Cleaning Up Your Personal Finances

Written by Preet Banerjee

Monday, April 2nd, 2018

The snow has finally melted, the birds are singing, and the days are getting longer. It's that time of year when many Canadians spend an entire weekend spring cleaning their home. It's a chore, but after it's done, they have a sense of accomplishment, and their house looks great, too.

Spring may also be an ideal time for a deep cleaning of your financial house.

Over the past few months, there have been a lot of financial "events" to contend with: the expensive holiday season, the possible credit card hangovers into the New Year, a short run-up to Valentine's Day, and finally the RSP contribution deadline. But from now until the back-to-school sales (which seem to start earlier and earlier every year), there's really only one major financial “event" to contend with: getting your receipts together for tax time. And since you have to gather some paperwork together, why not play off that momentum, roll up your sleeves, and give all of your personal finances a once-over?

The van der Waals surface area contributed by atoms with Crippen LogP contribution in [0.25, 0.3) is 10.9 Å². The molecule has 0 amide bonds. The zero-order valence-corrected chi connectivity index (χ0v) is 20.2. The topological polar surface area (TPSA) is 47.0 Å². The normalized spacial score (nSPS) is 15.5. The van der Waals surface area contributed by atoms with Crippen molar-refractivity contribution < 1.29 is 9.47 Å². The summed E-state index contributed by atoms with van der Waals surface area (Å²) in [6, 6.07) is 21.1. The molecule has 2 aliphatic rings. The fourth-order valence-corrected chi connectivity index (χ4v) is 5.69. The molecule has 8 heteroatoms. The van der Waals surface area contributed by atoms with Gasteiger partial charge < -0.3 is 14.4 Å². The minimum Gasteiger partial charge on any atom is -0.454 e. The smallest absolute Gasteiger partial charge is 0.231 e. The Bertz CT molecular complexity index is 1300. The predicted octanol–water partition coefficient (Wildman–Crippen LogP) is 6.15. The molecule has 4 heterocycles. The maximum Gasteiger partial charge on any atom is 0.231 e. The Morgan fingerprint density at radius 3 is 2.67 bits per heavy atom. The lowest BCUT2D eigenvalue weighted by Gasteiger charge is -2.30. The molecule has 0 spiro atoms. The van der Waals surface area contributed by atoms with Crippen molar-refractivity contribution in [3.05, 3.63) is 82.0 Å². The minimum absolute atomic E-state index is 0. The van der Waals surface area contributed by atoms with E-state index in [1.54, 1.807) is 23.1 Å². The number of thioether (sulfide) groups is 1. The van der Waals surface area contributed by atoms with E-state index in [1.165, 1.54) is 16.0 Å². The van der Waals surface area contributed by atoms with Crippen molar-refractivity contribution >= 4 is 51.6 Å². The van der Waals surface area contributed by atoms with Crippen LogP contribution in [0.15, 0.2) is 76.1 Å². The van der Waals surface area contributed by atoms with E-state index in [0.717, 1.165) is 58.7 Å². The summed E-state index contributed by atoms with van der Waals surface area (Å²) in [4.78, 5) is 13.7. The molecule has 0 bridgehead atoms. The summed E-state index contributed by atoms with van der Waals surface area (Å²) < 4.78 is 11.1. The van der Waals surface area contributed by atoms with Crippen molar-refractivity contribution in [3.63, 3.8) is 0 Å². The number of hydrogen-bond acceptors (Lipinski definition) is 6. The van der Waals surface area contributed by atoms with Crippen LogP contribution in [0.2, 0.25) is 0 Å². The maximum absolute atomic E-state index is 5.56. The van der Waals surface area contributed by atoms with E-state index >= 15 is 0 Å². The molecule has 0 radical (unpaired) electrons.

If you've never put together a detailed list of your expenses, now's a great time to start. These days, it's relatively easy since most transactions we make will show up on a credit card or debit card statement. You just have to access your account history and start categorizing all the money you spend. Often, just the act of adding up your expenses for a few months will motivate people to cut their expenses.

You may occasionally think that you go out to dinner too much, but it's likely less of a concern until you add up your restaurant bills and realize you're spending twice as much as you thought.

Pick all the categories where you might be overspending and see if you can manage a 20% reduction across the board. If you have high interest debt, like a balance on a credit card, set up an automated payment against that debt that's equal to your previous monthly payments, plus whatever new savings you've found.

If you don't have high interest debt, then you can put your 20% cost savings into an investment or savings account. Again, you'll want to automate it using a recurring transfer from your chequing account.

Taking the time to sit down, review your expenses, identify areas where fat can be trimmed, and then set up automated transfers to redirect excess spending into debt repayment or savings is a bit of a chore. But after it's done, you'll have a sense of accomplishment and your financial house will look great.

 Further Reading: Tidy Your Finances to Avoid Identity Theft (Infographic)

Share now